**Background.** Finding analytical solutions to the problems of thermal conductivity with variable physical properties of the medium by classical analytical methods is very complicated mathematically. The known expressions representing complex infinite series including two types of Bessel functions and gamma-functions are, in fact, numerical as they require a numerical solution to complex transcendental equations with eigenvalues of the boundary problem. Such solutions can hardly be used in engineering applications, especially in cases when a solution to a certain problem is only an intermediate stage in other problems (such as thermoelasticity and control problems, inverse problems, etc.) which can be solved effectively only by finding analytical solutions to the initial problems. Therefore, an urgent problem now is to develop new methods of obtaining analytical solutions to the abovementioned problems, at least approximate ones.

**Materials and methods.** The study employed methods of additional boundary conditions and additional unknown functions in the integral method of heat balance.

**Results.** High-precision approximate analytical solutions to the transient heat conduction problem with nonhomogeneous physical properties of the medium for an infinite plate under symmetric boundary conditions of the first type have been obtained. The initial problem for partial differential equations is reduced to two problems in which ordinary differential equations are integrated. Additional boundary conditions are defined in such a way that their fulfillment in accordance with the new method is equivalent to the result of solving the initial partial differential equation at the boundary points and at the temperature perturbation front (for the first stage of the process).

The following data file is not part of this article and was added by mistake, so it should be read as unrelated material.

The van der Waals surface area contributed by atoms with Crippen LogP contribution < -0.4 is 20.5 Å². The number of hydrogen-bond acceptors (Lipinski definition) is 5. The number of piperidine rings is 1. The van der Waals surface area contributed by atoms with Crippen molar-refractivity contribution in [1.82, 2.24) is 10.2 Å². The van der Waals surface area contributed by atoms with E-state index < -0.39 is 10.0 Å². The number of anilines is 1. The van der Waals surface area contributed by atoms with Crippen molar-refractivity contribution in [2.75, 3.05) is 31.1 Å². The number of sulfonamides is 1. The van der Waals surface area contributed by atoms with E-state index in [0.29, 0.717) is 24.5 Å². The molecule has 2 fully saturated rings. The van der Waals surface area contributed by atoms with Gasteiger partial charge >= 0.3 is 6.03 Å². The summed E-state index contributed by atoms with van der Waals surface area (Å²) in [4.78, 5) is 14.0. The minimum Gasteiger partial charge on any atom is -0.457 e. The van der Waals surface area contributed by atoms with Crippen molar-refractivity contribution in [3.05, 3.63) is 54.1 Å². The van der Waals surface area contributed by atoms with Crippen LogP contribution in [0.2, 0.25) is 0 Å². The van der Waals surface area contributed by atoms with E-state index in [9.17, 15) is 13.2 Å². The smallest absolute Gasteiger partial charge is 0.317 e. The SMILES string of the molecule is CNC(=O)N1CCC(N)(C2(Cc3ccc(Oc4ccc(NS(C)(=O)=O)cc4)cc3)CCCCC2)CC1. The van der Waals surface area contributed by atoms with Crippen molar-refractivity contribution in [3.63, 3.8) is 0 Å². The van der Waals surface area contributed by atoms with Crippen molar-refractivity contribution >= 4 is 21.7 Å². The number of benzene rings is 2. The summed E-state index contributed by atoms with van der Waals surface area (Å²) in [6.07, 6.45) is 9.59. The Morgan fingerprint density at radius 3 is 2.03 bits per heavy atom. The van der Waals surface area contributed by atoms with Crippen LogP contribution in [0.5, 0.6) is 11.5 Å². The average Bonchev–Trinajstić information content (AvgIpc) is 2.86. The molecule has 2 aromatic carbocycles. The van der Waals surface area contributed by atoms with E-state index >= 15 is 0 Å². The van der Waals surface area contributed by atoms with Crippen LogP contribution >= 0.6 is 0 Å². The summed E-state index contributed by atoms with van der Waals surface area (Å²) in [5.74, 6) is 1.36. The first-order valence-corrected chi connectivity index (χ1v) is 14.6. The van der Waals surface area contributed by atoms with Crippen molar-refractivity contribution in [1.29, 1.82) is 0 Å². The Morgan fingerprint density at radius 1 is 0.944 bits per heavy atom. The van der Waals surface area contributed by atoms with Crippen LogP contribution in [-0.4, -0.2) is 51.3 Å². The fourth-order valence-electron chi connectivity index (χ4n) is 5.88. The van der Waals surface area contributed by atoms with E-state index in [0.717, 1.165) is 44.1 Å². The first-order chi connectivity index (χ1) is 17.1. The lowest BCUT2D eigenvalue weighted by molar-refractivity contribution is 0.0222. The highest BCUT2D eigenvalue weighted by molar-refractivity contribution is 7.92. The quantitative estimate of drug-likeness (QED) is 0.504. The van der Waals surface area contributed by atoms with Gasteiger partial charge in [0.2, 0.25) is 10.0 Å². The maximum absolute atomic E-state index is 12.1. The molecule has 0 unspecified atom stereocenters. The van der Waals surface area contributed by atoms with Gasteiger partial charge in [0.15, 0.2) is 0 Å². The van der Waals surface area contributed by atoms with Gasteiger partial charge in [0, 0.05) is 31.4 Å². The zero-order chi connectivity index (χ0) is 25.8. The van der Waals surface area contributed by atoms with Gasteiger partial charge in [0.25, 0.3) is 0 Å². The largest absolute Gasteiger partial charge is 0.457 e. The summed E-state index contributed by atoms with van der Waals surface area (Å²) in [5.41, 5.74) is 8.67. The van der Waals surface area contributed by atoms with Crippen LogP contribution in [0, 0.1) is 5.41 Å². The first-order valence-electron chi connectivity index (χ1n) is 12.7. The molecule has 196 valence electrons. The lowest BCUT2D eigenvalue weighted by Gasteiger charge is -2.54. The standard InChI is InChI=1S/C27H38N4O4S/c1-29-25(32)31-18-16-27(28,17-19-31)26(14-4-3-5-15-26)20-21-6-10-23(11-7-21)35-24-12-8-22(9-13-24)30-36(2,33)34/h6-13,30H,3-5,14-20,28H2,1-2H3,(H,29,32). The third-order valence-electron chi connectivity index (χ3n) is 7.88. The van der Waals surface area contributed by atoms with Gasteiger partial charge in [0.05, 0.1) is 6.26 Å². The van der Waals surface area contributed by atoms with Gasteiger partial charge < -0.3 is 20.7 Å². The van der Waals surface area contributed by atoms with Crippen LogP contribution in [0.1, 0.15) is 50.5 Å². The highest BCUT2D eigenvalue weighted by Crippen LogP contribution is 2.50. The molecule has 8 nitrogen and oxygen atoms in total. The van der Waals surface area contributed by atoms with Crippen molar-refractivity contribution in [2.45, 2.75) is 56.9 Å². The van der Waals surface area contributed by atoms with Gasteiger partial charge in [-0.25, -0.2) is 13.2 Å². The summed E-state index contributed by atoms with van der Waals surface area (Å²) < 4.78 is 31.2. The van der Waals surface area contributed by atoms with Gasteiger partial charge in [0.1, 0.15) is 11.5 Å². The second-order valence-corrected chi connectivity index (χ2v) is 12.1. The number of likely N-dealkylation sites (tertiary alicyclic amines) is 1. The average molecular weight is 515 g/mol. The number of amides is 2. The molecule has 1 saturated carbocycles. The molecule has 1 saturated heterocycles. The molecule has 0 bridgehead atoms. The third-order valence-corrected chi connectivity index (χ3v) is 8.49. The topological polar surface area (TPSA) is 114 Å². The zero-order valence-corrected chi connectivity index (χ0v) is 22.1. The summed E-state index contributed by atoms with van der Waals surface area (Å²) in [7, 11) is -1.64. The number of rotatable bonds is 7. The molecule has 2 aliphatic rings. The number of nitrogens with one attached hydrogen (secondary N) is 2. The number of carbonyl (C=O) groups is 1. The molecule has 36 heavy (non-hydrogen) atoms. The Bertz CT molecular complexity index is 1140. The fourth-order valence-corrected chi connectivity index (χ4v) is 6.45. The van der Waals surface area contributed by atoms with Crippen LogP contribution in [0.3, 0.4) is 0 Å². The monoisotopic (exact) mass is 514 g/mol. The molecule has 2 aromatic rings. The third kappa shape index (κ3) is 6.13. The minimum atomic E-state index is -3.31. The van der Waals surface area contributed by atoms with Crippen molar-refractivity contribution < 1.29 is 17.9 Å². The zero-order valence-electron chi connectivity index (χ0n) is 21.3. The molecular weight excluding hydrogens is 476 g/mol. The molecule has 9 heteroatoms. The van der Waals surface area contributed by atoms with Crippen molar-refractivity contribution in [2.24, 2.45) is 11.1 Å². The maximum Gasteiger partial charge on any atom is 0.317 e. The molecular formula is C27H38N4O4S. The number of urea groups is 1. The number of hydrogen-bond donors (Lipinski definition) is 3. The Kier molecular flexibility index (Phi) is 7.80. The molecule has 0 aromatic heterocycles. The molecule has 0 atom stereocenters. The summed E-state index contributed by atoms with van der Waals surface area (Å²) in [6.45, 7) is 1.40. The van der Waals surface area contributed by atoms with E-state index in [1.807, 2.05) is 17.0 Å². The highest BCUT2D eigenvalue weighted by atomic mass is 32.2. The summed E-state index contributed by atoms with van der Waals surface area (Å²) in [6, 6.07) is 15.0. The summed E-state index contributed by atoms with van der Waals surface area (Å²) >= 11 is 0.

**Conclusions.** By combining methods with finite and infinite heat propagation rate we have been able to obtain high-precision analytical solutions for the whole time range of the unsteady process including its small and ultra small values. The solutions look like simple algebraical polynomials not including special functions (Bessel, Legendre, gamma-functions and others). Since it is not necessary to directly integrate the initial equations by the space variable and to reduce them to ordinary differential equations with additional unknown functions, the considered method can be used for solving complex boundary problems in which differential equations do not allow distinguishing between the variables (into nonlinear, with linear boundary conditions and heat sources, etc.).